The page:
Plan for '2-for-1' deals in French supermarkets axed after backlash

Producers reacted negatively to a suggestion from the Economy Ministry that the deals could help with rising costs

A label saying ‘promo’ on food products on a supermarket shelf
Food promotions will remain capped at 34% (with no ‘buy one, get one free’) after producers rejected the idea
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Offers and promotions on food in France are to remain capped at 34% after farmers and food producers rejected a proposal to allow ‘buy one, get one free’ deals in supermarkets.

Finance Minister Bruno Le Maire had suggested on July 4 that the measure could be introduced within the context of rising fuel and food prices but this idea has now been abandoned after criticism from industry stakeholders.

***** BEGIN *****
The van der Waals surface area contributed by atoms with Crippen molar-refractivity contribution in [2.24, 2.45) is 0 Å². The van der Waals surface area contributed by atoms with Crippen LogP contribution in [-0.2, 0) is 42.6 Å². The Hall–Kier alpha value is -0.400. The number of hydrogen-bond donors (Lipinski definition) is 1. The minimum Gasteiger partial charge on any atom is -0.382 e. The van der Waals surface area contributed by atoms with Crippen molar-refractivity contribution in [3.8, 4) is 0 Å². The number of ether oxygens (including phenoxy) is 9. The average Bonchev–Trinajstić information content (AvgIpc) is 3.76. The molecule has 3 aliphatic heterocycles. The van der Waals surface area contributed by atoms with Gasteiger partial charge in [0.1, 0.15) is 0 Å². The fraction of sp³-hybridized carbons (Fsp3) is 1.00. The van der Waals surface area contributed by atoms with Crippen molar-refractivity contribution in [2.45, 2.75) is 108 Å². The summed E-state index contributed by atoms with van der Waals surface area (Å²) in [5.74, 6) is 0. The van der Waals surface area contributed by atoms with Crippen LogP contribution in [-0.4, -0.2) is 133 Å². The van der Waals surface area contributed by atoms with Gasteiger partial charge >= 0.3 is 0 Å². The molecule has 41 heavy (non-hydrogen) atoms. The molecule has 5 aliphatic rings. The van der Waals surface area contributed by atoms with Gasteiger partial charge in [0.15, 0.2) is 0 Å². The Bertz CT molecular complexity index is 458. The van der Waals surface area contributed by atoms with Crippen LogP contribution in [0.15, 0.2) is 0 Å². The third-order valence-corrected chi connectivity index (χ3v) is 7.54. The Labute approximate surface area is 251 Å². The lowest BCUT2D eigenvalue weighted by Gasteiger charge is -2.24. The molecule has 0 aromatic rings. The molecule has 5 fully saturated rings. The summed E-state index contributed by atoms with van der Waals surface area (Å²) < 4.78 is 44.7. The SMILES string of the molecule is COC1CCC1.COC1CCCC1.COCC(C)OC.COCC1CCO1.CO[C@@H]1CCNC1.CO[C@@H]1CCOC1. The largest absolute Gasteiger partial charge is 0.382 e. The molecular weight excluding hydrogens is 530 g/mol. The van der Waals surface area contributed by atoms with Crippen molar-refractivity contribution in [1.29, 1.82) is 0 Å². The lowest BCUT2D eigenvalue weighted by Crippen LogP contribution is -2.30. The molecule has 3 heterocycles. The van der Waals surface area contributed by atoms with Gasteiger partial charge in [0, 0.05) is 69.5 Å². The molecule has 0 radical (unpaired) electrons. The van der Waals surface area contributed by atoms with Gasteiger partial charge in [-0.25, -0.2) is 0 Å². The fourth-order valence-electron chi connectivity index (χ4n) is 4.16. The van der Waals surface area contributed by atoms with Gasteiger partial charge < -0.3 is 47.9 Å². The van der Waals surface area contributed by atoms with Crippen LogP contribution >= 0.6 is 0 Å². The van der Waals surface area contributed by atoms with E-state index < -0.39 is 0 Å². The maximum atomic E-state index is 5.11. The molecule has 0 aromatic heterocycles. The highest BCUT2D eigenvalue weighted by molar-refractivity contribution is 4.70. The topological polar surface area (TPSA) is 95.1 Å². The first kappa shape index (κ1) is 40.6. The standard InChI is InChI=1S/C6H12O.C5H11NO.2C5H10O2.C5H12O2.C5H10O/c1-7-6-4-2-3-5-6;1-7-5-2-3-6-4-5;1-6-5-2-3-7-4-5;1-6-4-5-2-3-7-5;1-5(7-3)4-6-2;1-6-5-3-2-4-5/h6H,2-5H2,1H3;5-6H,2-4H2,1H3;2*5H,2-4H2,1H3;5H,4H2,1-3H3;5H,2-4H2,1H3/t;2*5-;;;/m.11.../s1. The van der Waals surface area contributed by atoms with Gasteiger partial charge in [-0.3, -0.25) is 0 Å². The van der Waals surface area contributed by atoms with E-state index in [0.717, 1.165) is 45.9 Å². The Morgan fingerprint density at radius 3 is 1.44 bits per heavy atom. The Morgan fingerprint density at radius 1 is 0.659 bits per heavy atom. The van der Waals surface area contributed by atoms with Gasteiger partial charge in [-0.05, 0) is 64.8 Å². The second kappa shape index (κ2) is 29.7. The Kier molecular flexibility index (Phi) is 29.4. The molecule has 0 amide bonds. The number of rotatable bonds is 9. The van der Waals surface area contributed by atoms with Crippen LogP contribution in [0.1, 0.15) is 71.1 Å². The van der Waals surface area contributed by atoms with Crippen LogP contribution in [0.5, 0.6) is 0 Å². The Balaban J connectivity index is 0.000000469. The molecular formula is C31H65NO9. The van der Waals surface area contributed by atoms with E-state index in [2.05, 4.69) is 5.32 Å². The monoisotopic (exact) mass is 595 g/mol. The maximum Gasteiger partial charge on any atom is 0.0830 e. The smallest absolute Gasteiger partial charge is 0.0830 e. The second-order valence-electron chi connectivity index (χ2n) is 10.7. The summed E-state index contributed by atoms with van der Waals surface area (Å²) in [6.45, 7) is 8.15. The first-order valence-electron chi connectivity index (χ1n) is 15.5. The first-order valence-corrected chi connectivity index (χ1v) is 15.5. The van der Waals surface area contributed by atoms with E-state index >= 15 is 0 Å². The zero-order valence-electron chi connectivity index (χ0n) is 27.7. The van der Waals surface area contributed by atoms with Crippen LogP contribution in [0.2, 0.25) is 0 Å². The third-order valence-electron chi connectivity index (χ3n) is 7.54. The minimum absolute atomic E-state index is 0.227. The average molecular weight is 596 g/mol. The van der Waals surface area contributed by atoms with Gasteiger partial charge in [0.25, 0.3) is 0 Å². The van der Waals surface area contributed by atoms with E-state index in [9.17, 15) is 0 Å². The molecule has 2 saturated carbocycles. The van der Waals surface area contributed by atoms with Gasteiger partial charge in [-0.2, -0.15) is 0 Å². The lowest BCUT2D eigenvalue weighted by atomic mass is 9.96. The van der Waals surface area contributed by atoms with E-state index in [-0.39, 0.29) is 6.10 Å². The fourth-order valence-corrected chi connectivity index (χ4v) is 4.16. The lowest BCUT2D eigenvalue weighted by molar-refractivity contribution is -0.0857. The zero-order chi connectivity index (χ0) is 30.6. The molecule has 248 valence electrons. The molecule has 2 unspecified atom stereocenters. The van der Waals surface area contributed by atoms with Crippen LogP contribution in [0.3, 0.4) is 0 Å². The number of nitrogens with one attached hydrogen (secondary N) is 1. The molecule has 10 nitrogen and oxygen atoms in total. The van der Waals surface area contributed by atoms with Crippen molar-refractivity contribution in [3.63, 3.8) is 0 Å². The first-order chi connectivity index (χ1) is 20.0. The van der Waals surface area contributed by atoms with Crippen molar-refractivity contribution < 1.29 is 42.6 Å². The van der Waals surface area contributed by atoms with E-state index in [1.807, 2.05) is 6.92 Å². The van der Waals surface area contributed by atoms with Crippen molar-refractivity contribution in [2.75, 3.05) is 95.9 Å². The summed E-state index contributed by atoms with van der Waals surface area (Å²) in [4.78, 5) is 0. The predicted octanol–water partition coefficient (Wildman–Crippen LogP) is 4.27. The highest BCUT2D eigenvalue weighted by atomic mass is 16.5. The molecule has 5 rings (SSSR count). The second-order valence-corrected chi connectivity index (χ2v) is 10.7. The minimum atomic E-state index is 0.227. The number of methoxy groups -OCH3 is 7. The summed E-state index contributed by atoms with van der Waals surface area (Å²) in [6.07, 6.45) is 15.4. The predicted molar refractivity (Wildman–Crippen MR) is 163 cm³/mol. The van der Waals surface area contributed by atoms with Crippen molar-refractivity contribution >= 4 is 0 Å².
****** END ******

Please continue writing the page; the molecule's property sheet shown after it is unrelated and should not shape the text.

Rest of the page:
Due to the ‘Egalim law’ that was passed in 2018 discounts in supermarkets are capped at 34%. The most supermarkets can currently offer is a ‘buy two, get one free’ deal.

Read more: French supermarkets banned from super-low promotions

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After Mr Le Maire’s suggestion, representatives from the farming union FNSEA (Fédération nationale des syndicats d'exploitants agricoles) and the union for young farmers (Jeunes Agriculteurs) were heard at the ministry to discuss the issue.

They called the idea a ‘step backwards’.

To avoid further conflict, Mr Le Maire said that the suggestion has been revoked. As a result, promotions up to 50% will not be allowed in shops and supermarkets in France.

Read more: What is Macron's 'food cheque' plan to boost healthier local produce?

The government is still set to help the lowest-income households with food costs, and plan to transfer a one-off €100 aid into eligible bank accounts automatically in Autumn with a view to the money being used on healthier food.

This was previously described as a ‘food cheque’ and was pledged as part of President Macron’s re-election campaign.

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